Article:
Undertones

This entry is part 13 of 31 in the series Morning Porch Poems: Spring 2013

In the dark, before I rose, the sound of a thin high cry fluttering over the hedge.

What I thought was sand or a handful of gravel aimed at the glass turned out to be rain.

This is not an attempt to make small talk over a finger-length of bread, a thin wheel of fruit— paper napkin clutched between forefinger and balancing thumb.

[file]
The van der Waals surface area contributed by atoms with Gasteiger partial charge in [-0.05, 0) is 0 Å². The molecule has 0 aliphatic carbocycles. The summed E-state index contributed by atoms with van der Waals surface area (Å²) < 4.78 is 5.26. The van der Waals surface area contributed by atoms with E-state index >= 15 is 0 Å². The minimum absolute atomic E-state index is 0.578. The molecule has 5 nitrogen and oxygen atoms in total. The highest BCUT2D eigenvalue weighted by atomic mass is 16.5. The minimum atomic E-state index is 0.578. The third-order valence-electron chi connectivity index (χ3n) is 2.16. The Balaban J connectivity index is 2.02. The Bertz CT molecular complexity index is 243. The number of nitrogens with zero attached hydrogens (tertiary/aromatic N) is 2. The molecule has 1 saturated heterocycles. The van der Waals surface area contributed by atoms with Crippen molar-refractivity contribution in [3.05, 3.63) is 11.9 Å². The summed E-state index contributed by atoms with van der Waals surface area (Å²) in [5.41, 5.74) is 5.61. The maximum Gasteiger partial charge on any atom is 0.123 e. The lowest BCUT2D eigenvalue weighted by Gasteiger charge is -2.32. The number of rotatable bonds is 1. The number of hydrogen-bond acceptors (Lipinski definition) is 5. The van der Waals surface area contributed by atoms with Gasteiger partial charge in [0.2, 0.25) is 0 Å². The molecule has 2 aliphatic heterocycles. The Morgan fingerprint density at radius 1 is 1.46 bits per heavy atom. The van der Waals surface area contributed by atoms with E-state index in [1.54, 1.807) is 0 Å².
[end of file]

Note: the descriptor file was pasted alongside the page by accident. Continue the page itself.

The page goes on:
Most days are hard to forecast: yesterday, they said thunderstorms, but the hours extended like a bright shingle at the height of summer.

You see, I worried about the recently transplanted verbena, but they seem to have recovered in that brief scattering of rain.

The dogwood, confused by the heat last winter, has decided to trust the air again.

What do I miss? I miss the low-creeping mimosa: those shy ones, they shrink from every touch— every leaf folding inward neatly, even in the merest wind.

 

In response to an entry from the Morning Porch.

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